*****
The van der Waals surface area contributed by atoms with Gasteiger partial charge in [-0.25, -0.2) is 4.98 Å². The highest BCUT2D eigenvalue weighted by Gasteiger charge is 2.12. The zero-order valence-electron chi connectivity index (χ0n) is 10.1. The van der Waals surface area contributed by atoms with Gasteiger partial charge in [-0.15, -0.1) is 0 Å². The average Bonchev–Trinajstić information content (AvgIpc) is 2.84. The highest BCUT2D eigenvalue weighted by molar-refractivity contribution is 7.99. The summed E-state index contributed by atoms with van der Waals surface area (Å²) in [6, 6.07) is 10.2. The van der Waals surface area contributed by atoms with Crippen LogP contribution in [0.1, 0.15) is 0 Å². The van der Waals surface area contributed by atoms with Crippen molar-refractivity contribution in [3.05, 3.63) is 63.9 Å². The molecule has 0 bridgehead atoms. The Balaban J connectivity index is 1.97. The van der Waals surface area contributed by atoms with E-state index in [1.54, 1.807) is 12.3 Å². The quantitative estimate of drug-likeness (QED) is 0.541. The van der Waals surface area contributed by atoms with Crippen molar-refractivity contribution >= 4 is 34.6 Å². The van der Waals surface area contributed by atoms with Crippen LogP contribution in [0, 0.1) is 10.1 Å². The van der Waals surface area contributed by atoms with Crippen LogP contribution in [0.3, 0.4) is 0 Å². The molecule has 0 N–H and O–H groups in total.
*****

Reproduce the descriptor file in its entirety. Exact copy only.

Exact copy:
The van der Waals surface area contributed by atoms with Gasteiger partial charge in [-0.25, -0.2) is 4.98 Å². The highest BCUT2D eigenvalue weighted by Gasteiger charge is 2.12. The zero-order valence-electron chi connectivity index (χ0n) is 10.1. The van der Waals surface area contributed by atoms with Gasteiger partial charge in [-0.15, -0.1) is 0 Å². The average Bonchev–Trinajstić information content (AvgIpc) is 2.84. The highest BCUT2D eigenvalue weighted by molar-refractivity contribution is 7.99. The summed E-state index contributed by atoms with van der Waals surface area (Å²) in [6, 6.07) is 10.2. The van der Waals surface area contributed by atoms with Crippen LogP contribution in [0.1, 0.15) is 0 Å². The van der Waals surface area contributed by atoms with Crippen molar-refractivity contribution in [3.05, 3.63) is 63.9 Å². The molecule has 0 bridgehead atoms. The Balaban J connectivity index is 1.97. The van der Waals surface area contributed by atoms with E-state index in [1.54, 1.807) is 12.3 Å². The quantitative estimate of drug-likeness (QED) is 0.541. The van der Waals surface area contributed by atoms with Crippen molar-refractivity contribution >= 4 is 34.6 Å². The van der Waals surface area contributed by atoms with Crippen LogP contribution in [0, 0.1) is 10.1 Å². The van der Waals surface area contributed by atoms with Crippen LogP contribution in [0.3, 0.4) is 0 Å². The molecule has 0 N–H and O–H groups in total.